1 9,44 1,35 -0,04 -1,93 -8,82
2 6,70 1,27 0,94 -3,90 -5,02
3 6,10 1,42 0,15 -3,75 -3,91
4 11,97 2,74 1,21 -6,39 -9,51
5 17,22 0,28 -0,52 -3,99 -12,99
6 14,20 2,59 0,85 -4,06 -13,57
7 14,58 1,88 2,69 0,83 -19,99
8 16,21 4,26 0,40 -1,88 -18,98
9 12,76 3,69 2,94 1,54 -20,93
10 19,64 1,64 -1,83 -0,85 -18,59

The data correlated with the snaps position in the story is aligned with the drop in tap rates. The further out the position the higher the tap rates – and the increase is predominantly within the 1st quartile.

What does it mean for your Snapchat engagement?

We presented some grueling facts on your Snapchat engagement, but it may not be that bad after all. Instead of posting 20+ snap stories like many brands seems to have come accustomed to, it may be wise to do shorter stories on a more frequent basis – likely with 5ish snaps in it.

With the increased frequency you will be pushed to the top of the story feed and hopefully be the lucky 1st story to be viewed. At least your chances should increase with the top position. From a previous crunching of the data we did on optimal time for publishing (there was none at that moment, and we never published the article), we found out that +80% of your followers viewed your story after 4-5 hours. Updating the story 3 times a day every 4 hours may have a positive impact on the tap rate and the length of time you will be able to capture your followers eyeballs.

Unfortunately we can’t measure what number the story was in the user’s feed, but it would be interesting to correlate with above numbers. It is safe to say though, you need to create quality content consistently to be picked first…especially with the algorithm suggested by Digiday, where content you are more likely to view will be prioritized – they must (or should) factor in the tap rate more than any other metric.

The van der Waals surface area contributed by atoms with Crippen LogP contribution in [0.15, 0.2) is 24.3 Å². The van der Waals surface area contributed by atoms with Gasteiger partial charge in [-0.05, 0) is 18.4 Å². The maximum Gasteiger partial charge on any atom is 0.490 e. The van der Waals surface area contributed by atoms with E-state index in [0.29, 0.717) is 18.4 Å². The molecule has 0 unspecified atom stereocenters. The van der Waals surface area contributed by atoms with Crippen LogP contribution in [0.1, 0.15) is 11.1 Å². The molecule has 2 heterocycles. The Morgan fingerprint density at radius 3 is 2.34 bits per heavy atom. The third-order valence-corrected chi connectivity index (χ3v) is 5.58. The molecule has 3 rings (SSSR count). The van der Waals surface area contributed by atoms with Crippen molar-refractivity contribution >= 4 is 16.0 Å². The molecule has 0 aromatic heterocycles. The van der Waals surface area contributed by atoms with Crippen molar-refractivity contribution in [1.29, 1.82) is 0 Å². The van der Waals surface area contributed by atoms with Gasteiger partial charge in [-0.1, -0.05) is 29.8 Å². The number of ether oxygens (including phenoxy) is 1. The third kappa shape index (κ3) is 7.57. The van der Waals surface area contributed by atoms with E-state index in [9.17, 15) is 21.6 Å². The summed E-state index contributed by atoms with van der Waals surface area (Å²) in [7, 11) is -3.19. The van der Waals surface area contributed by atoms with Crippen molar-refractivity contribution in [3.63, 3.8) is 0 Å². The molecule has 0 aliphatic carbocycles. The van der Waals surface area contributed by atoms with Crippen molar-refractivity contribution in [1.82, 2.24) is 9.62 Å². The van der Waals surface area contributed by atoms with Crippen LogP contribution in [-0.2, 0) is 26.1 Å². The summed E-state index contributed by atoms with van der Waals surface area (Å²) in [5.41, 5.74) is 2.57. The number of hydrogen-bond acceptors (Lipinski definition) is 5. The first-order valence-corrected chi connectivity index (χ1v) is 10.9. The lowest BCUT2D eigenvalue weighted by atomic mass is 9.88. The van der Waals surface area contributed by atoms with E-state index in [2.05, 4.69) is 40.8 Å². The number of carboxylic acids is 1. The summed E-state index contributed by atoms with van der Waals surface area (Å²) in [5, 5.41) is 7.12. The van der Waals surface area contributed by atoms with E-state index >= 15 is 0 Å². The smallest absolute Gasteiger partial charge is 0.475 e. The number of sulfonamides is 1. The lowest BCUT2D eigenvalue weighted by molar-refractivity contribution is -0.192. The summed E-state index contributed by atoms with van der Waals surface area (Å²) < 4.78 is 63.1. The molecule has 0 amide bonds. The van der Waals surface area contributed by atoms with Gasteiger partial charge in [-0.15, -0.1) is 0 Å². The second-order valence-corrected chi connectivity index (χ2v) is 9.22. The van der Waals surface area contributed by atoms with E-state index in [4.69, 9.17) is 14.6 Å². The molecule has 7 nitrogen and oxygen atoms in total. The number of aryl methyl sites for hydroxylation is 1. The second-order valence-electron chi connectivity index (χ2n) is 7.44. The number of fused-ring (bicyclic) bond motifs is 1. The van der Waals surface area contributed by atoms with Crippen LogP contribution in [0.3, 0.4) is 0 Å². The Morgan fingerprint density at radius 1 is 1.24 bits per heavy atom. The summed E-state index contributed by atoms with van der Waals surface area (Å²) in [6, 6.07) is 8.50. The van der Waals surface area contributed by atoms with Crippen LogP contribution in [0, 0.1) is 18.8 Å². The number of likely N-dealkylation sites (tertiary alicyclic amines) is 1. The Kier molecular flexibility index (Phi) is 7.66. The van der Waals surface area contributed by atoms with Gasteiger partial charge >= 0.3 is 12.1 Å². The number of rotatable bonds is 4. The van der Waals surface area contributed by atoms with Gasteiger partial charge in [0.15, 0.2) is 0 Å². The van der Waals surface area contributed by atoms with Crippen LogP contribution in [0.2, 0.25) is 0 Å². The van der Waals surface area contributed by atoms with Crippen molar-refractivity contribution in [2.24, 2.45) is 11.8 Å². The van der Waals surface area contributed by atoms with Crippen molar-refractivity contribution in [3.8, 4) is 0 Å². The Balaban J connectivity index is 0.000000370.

1) All data based on detailed insights from Snaplytics customers.

How your Snapchat metrics changed with the auto advance update

How your Snapchat metrics changed with the auto advance update

Just when we thought we had figured out Snapchat, the Venice Beach-based company released an update that changed the Snapchat marketing landscape and your Snapchat metrics. Snapchat remains a favorite of millennials and many deep-pocketed brands are signing on to produce app-exclusive content, further cementing its importance as a component of any marketing strategy.

What changed?

In-app audio and video calls, sharing images, and a friendlier user interface were added to Snapchat’s repertoire. The app also changed the way stories are viewed, and here lies the most noticeable alteration to how users behave within Snapchat. Let’s take a look at how engagement has changed with this latest update.